The United States’ First Packages

Many things have changed since the Postal Service began its package delivery services—namely, the proliferation of private companies and technological leaps in overall logistics services. However, it is entertaining to take a look at what people were sending around the country 100 years ago. Think about it. It was a novel service, and people were intrigued by the idea of sending their belongings across the country with ease. Let’s take a look at some of the reported first packages sent from post offices across the United States in the early 1900s.

  • The first packages sent under the new mail system were two chalices that Postmaster General Hitchcock and Postmaster Morgan sent to each other. However, the first package that was actually delivered was a parcel of apples sent to Woodrow Wilson, the then New Jersey Governor.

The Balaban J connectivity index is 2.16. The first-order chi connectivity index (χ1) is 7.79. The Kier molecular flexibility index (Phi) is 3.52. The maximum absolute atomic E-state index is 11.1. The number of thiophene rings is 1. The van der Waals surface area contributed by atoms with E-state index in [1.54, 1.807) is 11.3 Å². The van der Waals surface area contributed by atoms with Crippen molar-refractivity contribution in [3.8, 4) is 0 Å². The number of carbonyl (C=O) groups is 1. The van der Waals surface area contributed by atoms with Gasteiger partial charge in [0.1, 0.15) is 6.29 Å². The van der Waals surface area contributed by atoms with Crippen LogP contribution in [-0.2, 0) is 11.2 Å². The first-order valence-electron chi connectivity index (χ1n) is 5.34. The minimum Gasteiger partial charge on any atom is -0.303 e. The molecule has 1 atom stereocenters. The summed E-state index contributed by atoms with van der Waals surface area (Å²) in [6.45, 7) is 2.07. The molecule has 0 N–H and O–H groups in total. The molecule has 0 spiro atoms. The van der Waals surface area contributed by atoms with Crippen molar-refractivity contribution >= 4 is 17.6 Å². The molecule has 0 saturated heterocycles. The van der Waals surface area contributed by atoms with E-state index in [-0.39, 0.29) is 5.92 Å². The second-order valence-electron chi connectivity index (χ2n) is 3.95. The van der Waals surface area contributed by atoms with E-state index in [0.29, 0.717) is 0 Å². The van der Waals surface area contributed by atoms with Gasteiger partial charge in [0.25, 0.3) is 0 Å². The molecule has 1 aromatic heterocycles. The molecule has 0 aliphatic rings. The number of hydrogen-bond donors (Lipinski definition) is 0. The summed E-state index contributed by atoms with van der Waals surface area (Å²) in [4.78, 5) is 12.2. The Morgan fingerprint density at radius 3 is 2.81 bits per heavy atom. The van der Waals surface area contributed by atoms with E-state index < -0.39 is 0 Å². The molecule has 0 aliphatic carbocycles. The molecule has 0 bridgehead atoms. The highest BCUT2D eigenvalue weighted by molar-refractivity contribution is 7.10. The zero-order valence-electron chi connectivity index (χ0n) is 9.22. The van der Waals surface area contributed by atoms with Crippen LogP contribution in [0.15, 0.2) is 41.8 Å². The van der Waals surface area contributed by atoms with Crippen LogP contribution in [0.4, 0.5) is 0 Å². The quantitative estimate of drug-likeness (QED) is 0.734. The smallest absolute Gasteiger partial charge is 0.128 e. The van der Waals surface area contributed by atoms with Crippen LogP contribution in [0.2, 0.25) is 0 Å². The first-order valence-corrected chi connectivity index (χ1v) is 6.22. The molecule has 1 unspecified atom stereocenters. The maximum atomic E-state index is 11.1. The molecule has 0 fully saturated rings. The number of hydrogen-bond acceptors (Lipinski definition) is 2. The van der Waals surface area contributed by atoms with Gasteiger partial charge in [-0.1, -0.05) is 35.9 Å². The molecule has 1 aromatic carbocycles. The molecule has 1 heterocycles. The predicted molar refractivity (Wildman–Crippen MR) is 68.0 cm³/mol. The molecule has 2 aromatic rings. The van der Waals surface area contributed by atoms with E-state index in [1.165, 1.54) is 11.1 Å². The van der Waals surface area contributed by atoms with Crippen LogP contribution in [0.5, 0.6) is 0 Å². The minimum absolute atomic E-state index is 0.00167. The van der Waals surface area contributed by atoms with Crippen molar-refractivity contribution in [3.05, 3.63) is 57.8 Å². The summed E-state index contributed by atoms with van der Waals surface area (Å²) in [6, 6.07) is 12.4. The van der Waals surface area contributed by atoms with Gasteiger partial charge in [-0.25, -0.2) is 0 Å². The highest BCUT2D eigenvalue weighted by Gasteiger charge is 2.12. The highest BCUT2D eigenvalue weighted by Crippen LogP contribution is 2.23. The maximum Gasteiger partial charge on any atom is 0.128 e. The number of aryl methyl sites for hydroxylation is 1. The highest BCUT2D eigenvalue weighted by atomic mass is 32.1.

• Some of the first packages, oddly enough, were fresh eggs sent from random parts of the country to postmasters around the United States. The safe arrival of the eggs certainly had mixed results.
  • Birmingham, Alabama, on the other hand, had a very interesting first package: a pitchfork.
  • In Atlanta, the first package sent out was a violin case, followed by a plethora of brooms courtesy of the Southern Broom Works—not the easiest packages to deal with!